Do we need a domestic abuse register?

Relationships|Wellness & Self Help|April 29th 2019

A headline on BBC News before Easter read: “Mother calls for ‘domestic abuse register’”. The headline refers to the mother of Jayden Parkinson, the teenager who was brutally murdered by her former boyfriend, Ben Blakeley. Blakeley was found guilty of strangling 17 year old Jayden, who was expecting his child, and burying her body in his uncle’s grave. He is currently serving a life sentence, with a minimum term of twenty years.

Crucially, it came to light in the course of the murder trial that Blakeley had a history of violence towards previous partners. Three former girlfriends gave evidence against him, including one who said he had pushed her down the stairs when she was seven months pregnant.

Now Jayden’s mother is calling for a register to be kept “to keep track of the activities of perpetrators of domestic abuse, violence and stalking” (according to the BBC report). She is quoted as saying of Jayden: “She’d be here now, because for all the agencies at the point when Jayden went missing, to them she was a pain-in-the-butt teenager… and if that register had been here, and they’d all looked at it, they’d have seen how vulnerable she was.”

But what exactly would such a register contain, and do we need it? Or to put it another way, would such a register make a difference?

Now, this is a complex issue, and I could not possibly do justice to it in one short blog post. However, think it is worthwhile to set out a few initial thoughts.

The first question that comes to mind is: Who goes on the register? Is it just those who are convicted of a criminal offence related to domestic abuse? Or would those against whom a family court has made a domestic abuse injunction also be included? If the latter, then two further thoughts come to mind.

Firstly, that many allegations made in the family courts are of a quite ‘low-level’ nature – would all of these trigger inclusion on the register? Now, don’t get me wrong: I’m not trivialising domestic abuse. There is no excuse for any of it, but it seems rather extreme to put someone whose actions were not particularly serious on a register. Remember, being on such a register could seriously affect the liberty of that person.

The second, linked, point is that this could lead to an awful lot of people going on to the register. That could lead to one of two effects, both of which would ‘water down’ the idea: that it is impossible to gauge the risk posed by any particular person on the register, or that everyone on the register is considered to be ‘high risk’, even when many of them are not.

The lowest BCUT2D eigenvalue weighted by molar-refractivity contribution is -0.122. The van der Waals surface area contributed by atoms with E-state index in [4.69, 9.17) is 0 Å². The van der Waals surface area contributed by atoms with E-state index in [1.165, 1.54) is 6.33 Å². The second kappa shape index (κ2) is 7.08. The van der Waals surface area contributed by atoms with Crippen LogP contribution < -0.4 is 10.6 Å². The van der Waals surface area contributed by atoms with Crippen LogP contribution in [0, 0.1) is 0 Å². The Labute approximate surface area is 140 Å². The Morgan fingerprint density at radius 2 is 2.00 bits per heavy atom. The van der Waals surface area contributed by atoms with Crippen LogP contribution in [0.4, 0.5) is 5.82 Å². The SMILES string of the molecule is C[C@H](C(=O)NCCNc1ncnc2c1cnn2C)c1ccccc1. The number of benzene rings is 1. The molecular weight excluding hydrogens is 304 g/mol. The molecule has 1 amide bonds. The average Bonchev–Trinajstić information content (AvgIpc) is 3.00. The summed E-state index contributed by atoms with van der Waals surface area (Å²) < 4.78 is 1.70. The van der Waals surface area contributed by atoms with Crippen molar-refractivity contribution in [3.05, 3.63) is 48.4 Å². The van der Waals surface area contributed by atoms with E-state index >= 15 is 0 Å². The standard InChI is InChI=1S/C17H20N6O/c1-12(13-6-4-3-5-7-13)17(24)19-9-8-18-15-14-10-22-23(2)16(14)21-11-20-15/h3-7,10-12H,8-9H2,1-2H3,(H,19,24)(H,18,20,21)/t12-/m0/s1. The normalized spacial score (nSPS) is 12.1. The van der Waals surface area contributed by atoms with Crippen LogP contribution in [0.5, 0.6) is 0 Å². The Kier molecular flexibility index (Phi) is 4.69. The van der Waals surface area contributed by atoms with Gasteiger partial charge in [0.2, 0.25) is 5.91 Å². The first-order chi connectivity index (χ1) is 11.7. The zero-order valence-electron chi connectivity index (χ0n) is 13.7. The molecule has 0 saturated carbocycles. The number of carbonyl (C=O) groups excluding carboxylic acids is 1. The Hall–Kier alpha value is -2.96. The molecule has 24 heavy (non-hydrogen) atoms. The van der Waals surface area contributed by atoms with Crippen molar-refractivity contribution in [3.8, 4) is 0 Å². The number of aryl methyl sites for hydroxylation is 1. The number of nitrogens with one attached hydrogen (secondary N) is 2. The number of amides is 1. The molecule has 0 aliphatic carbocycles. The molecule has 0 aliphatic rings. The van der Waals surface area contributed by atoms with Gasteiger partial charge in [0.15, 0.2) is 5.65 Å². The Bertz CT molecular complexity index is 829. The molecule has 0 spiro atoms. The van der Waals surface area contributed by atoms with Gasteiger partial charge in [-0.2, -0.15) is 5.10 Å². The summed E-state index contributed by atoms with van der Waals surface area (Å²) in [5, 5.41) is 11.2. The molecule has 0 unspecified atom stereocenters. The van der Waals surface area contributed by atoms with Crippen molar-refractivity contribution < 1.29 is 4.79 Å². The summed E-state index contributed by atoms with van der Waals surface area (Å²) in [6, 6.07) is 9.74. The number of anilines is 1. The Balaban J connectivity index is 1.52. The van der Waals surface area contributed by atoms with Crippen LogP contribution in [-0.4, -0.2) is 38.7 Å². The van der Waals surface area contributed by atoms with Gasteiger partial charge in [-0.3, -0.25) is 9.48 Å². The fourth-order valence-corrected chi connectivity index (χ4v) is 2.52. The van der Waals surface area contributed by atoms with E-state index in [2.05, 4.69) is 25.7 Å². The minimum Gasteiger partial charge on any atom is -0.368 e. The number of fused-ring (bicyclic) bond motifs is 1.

And can a perpetrator ever get their name off the register? As I said, being on the register would be a serious matter. Save in the most serious of cases it would surely be unfair to be on it automatically for life, but what must the perpetrator do to show that they are no longer a risk? Or would they simply come off it after a set period of time, as with rehabilitation of offenders? These are questions that would have to be answered.

But the biggest question is the one I’ve already asked: would such a register make a difference?

As suggested by Jayden’s mother, the register could be checked by any agencies involved in the welfare of a vulnerable person. I suppose those agencies could have procedures in place to ensure that the register is checked, when appropriate. However, such cases will surely be comparatively rare. Presumably, the register could be viewed by any member of the public who is concerned about a (potential) partner. However, realistically, how many people entering into a relationship will do this? If you have any concerns about a partner, you will act on those concerns (if you are able to), without needing to look at a register.

And lastly there are already two mechanisms in place which have a similar effect to such a register, both of which were mentioned in the BBC article. Firstly, convicted domestic abusers and stalkers are already captured on the Police National Computer (although that cannot of course be access by the general public), and secondly, we already have the Domestic Violence Disclosure Scheme, better known as ‘Clare’s Law’, which allows the police to disclose information on request about a person’s domestic abuse history. I’m not sure how much a domestic abuse register would add to this.

Nobody knows for certain whether Jayden would still have been alive today if there had been a register. Certainly, the possibility that she could be makes a powerful argument in favour. However, there are clearly some serious questions to be answered before a register is put in place.

John Bolch often wonders how he ever became a family lawyer. He no longer practises, but has instead earned a reputation as one of the UK's best-known family law bloggers.

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